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I have a Silverlight application in which I would like to call a WCF service. When calling the service I receive the following response from the server:

415 Cannot process the message because the content type 'text/xml; charset=utf-8' was not the expected type 'application/soap+xml; charset=utf-8

Has anyone experienced this problem before? Does anyone know which configuration settings I need to adjust? Any information on how to fix this would be appreciated.

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4 Answers 4

up vote 9 down vote accepted

Well, you could try using the "Silverlight-enabled WCF Service" template in VS2008, and comparing the differences? I expect that you need to use the basicHttpBinding and are using something more exotic.

For info, here is the web.config section for a default Silverlight/WCF service:

 <system.serviceModel>
  <behaviors>
   <serviceBehaviors>
    <behavior name="MySite.Service1Behavior">
     <serviceMetadata httpGetEnabled="true" />
     <serviceDebug includeExceptionDetailInFaults="false" />
    </behavior>
   </serviceBehaviors>
  </behaviors>
  <serviceHostingEnvironment aspNetCompatibilityEnabled="true" />
  <services>
   <service behaviorConfiguration="MySite.Service1Behavior"
       name="MySite.Service1">
    <endpoint address="" binding="basicHttpBinding"
       contract="MySite.Service1" />
    <endpoint address="mex" binding="mexHttpBinding"
       contract="IMetadataExchange" />
   </service>
  </services>
 </system.serviceModel>
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Thanks for the info...turns out one of the the services was configured on the server for wsHttpBinding. –  Kevin Jan 30 '09 at 12:28
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I encountered this error trying to connect a Silverlight application to a WCF service.

The root cause turned out to be that the WCF Service was bound using wsHttpBinding whereas Silverlight only supports basicHttpBinding.

So check your <bindings> element in web.config and make sure binding information for your service is in the <basicHttpBinding> element and that the <endpoint> element of your service definition uses basicHttpBinding.

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Probably the service is throwing an exception. The exception message is not in the format expected by the service call, hence the "not the expected type" message.

If the method called is not throwing an exception internally, check your security settings for the service or the other configuration items, per Marc Gravell's helpful answer.

There are a couple of ways to examine the exception: Looking at the exception message in detail, or tracing the WCF service calls.

  1. To see the exception message put a try-catch around the service call and set a breakpoint in the catch block. This will allow you to examine the exception contents. You may want to configure the service temporarily to include exception details in the fault message.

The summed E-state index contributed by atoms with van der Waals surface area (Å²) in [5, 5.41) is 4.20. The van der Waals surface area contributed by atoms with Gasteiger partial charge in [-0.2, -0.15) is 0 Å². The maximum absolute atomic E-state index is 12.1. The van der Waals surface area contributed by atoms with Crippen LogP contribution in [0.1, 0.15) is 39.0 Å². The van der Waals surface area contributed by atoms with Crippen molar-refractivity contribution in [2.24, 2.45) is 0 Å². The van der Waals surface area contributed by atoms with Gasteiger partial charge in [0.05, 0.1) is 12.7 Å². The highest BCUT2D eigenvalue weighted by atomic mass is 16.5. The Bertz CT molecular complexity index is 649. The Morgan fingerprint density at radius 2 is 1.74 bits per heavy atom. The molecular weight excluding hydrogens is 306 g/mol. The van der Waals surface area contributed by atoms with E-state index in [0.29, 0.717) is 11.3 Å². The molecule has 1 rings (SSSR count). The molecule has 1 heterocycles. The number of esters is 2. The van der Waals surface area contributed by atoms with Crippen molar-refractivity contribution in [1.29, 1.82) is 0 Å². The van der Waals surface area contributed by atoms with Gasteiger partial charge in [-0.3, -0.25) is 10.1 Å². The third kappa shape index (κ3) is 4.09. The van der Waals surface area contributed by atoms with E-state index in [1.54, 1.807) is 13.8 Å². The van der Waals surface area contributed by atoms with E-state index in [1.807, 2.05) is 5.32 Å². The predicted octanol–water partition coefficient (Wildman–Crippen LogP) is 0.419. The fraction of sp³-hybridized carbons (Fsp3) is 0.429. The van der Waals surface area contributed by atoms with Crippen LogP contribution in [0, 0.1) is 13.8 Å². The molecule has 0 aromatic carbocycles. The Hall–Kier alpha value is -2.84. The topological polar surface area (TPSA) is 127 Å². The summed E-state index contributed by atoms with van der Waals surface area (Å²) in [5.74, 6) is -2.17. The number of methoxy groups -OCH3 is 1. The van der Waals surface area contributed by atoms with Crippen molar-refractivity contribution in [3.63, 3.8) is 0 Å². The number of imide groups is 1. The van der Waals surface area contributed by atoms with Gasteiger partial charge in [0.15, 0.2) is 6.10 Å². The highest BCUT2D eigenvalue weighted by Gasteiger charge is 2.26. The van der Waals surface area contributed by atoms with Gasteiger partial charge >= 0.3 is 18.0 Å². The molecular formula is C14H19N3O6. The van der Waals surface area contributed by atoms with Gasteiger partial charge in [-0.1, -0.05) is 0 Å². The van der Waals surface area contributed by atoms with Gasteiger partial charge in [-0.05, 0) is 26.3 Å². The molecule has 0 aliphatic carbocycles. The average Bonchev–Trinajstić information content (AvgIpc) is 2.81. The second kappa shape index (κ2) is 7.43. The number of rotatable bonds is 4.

2. You can trace WCF messages easily by enabling message logging for the service. You can do this in the config file (see Configuring Message Logging) or using the WCF Service Configuration Editor (available under VS 2008 Tools menu or by right clicking the config file). Then use the Service Trace Viewer to browse the log file. The viewer is part of the SDK and may be found here: "C:\Program Files\Microsoft SDKs\Windows\v6.0A\bin\SvcTraceViewer.exe".

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Thanks for the info Tom, turns out one of my services was configured as wsHttpBinding. Nice write-up though –  Kevin Jan 30 '09 at 12:29
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You can change the content type of the response in any method on your WCF web service using the WebOperationContext class.

Just as an example the following code shows how to use this class to set the content-type to application/xml and return a UTF-8 encoded stream:

[ServiceContract]
public interface IPolicyProvider
{
    [OperationContract, WebGet(UriTemplate = "/ClientAccessPolicy.xml")]
    Stream ProvidePolicy();
}

public sealed class StockService : IPolicyProvider
{
    public Stream ProvidePolicy()
    {
        WebOperationContext.Current.OutgoingResponse.ContentType = "application/xml";
        return new MemoryStream( Encoding.UTF8.GetBytes(File.ReadAllText("ClientAccessPolicy.xml"))  , false);
    }
}

If you're interested this example is for the purpose of enabling cross-domain calls for Silverlight clients in a self-hosted WCF web service, have a look here for more and I have a code download attached to this post.

In your situation, for the response from your WCF service you would set the content type to be application/soap+xml and use UTF-8.

The WebOperationContext class is in the System.ServiceModel.Web assembly and is part of .NET Framework 3.5.

Hope this helps.

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Thanks Peter...your note is actually an excellent tidbit of knowledge to file away. My problem was incorrectly setting on the server as wsHttpBinding. –  Kevin Jan 30 '09 at 14:04
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